Balaksha, Balakṣa, Balākṣa: 7 definitions

Introduction

Introduction:

Balaksha means something in Buddhism, Pali, Hinduism, Sanskrit. If you want to know the exact meaning, history, etymology or English translation of this term then check out the descriptions on this page. Add your comment or reference to a book if you want to contribute to this summary article.

The Sanskrit terms Balakṣa and Balākṣa can be transliterated into English as Balaksa or Balaksha, using the IAST transliteration scheme (?).

In Hinduism

Purana and Itihasa (epic history)

[«previous (B) next»] — Balaksha in Purana glossary
Source: archive.org: Puranic Encyclopedia

Balākṣa (बलाक्ष).—An ancient king of Bhārata. While the Pāṇḍavas were living incognito in the kingdom of Virāṭa, Duryodhana and his brothers stole the cows of Virāṭa, in consequence of which there was a battle. The devas (gods) came in planes to see the fight between Arjuna and the teacher Kṛpa. It is mentioned in the Mahābhārata, Virāṭa Parva, Chapter 56, that the King Balākṣa was there with the gods when they came to see the fight.

Purana book cover
context information

The Purana (पुराण, purāṇas) refers to Sanskrit literature preserving ancient India’s vast cultural history, including historical legends, religious ceremonies, various arts and sciences. The eighteen mahapuranas total over 400,000 shlokas (metrical couplets) and date to at least several centuries BCE.

Discover the meaning of balaksha or balaksa in the context of Purana from relevant books on Exotic India

In Buddhism

General definition (in Buddhism)

Source: Wisdom Library: Buddhism

Balākṣa (बलाक्ष) is the fiftieth of sixty digits (decimal place) in an special enumeration system mentioned by Vasubandhu in his Abhidharmakośa (“treasury of knowledge”). The explanations of the measure of years, eons, and so forth must be comprehended through calculation based on a numerical system. Enumeration begins from one and increases by a factor of ten for each shift in decimal place. The sixtieth number in this series is called “countless”.

Among these decimal positions (eg., balākṣa), the first nine positions from one to one hundred million are called ‘single set enumeration’. From a billion up to, but not including countless is “the enumeration of the great companion” and is called the ‘recurring enumeration’.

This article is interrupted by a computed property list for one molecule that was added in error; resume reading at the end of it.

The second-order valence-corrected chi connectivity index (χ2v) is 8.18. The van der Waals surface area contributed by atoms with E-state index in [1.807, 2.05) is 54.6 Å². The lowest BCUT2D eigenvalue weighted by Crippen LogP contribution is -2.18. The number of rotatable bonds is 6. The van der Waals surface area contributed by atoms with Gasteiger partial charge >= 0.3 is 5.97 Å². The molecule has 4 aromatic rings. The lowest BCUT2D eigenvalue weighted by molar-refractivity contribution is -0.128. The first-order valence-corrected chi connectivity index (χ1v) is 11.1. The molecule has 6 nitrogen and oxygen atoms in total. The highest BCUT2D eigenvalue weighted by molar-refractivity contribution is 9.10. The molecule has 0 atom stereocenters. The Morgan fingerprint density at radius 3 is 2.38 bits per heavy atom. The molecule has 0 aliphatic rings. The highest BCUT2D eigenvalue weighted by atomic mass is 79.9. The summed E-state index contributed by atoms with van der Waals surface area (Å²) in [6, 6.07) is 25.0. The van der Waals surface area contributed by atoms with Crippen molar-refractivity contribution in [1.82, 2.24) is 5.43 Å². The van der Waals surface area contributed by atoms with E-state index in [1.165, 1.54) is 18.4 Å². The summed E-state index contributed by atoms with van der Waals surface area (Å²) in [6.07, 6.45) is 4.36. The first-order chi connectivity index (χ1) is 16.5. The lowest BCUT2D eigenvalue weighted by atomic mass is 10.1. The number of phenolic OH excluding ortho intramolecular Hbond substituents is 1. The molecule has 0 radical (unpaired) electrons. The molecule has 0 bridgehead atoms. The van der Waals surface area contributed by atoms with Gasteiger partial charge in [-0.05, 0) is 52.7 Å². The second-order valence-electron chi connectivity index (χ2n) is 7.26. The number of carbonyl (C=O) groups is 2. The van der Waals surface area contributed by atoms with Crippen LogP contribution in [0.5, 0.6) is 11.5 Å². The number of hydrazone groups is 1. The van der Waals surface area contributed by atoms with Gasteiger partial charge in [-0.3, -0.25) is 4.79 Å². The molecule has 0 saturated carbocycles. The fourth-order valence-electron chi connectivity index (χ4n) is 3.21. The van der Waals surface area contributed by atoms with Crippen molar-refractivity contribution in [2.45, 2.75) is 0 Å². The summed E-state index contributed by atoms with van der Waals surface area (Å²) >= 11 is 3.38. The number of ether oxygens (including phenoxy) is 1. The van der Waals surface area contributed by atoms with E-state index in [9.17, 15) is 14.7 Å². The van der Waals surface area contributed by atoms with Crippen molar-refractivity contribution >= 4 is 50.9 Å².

Languages of India and abroad

Sanskrit dictionary

Source: DDSA: The practical Sanskrit-English dictionary

Balakṣa (बलक्ष).—a. [balaṃ kṣāyatyasmāt kṣai-ka] White; द्विरददन्तबलक्षमलक्ष्यत स्फुरितभृङ्गमृगच्छवि केतकम् (dviradadantabalakṣamalakṣyata sphuritabhṛṅgamṛgacchavi ketakam) Śi.6.34.

-kṣaḥ The white colour.

Source: Cologne Digital Sanskrit Dictionaries: Edgerton Buddhist Hybrid Sanskrit Dictionary

Balākṣa (बलाक्ष).—nt., a high number: Mahāvyutpatti 8038.

Source: Cologne Digital Sanskrit Dictionaries: Shabda-Sagara Sanskrit-English Dictionary

Balakṣa (बलक्ष).—m.

(-kṣaḥ) White, (the colour, &c.) E. bala strength, and kṣai to waste, aff. ka; this word is more properly written valakṣa, q. v.

Source: Cologne Digital Sanskrit Dictionaries: Cappeller Sanskrit-English Dictionary

Balakṣa (बलक्ष).—[feminine] balakṣī white.

Source: Cologne Digital Sanskrit Dictionaries: Monier-Williams Sanskrit-English Dictionary

1) Balākṣa (बलाक्ष):—[from bala > bal] m. Name of a prince, [Mahābhārata]

2) Balakṣa (बलक्ष):—mf(ī)n. (also written valakṣa) white, [Taittirīya-saṃhitā] etc. etc.

3) m. white (the colour), [Horace H. Wilson]

4) (with pakṣa) the light half of a month, [cf. Lexicographers, esp. such as amarasiṃha, halāyudha, hemacandra, etc.]

context information

Sanskrit, also spelled संस्कृतम् (saṃskṛtam), is an ancient language of India commonly seen as the grandmother of the Indo-European language family (even English!). Closely allied with Prakrit and Pali, Sanskrit is more exhaustive in both grammar and terms and has the most extensive collection of literature in the world, greatly surpassing its sister-languages Greek and Latin.

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